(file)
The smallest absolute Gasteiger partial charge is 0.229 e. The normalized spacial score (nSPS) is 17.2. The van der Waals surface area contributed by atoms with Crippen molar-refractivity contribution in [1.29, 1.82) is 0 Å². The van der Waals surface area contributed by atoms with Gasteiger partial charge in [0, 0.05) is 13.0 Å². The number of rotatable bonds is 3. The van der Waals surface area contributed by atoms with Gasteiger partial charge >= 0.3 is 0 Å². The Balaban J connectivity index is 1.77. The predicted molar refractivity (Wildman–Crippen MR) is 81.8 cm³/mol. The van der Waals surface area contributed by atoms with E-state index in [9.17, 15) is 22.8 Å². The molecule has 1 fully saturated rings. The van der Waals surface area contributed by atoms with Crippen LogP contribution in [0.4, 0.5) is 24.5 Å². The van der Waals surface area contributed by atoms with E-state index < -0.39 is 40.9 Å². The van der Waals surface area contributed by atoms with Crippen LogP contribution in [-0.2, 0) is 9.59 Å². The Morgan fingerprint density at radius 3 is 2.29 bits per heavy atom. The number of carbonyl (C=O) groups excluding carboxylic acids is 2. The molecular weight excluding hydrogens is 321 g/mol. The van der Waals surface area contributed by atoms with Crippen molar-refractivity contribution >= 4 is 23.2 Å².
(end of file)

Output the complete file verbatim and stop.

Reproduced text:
The smallest absolute Gasteiger partial charge is 0.229 e. The normalized spacial score (nSPS) is 17.2. The van der Waals surface area contributed by atoms with Crippen molar-refractivity contribution in [1.29, 1.82) is 0 Å². The van der Waals surface area contributed by atoms with Gasteiger partial charge in [0, 0.05) is 13.0 Å². The number of rotatable bonds is 3. The van der Waals surface area contributed by atoms with Gasteiger partial charge >= 0.3 is 0 Å². The Balaban J connectivity index is 1.77. The predicted molar refractivity (Wildman–Crippen MR) is 81.8 cm³/mol. The van der Waals surface area contributed by atoms with E-state index in [9.17, 15) is 22.8 Å². The molecule has 1 fully saturated rings. The van der Waals surface area contributed by atoms with Crippen LogP contribution in [0.4, 0.5) is 24.5 Å². The van der Waals surface area contributed by atoms with E-state index < -0.39 is 40.9 Å². The van der Waals surface area contributed by atoms with Crippen LogP contribution in [-0.2, 0) is 9.59 Å². The Morgan fingerprint density at radius 3 is 2.29 bits per heavy atom. The number of carbonyl (C=O) groups excluding carboxylic acids is 2. The molecular weight excluding hydrogens is 321 g/mol. The van der Waals surface area contributed by atoms with Crippen molar-refractivity contribution >= 4 is 23.2 Å².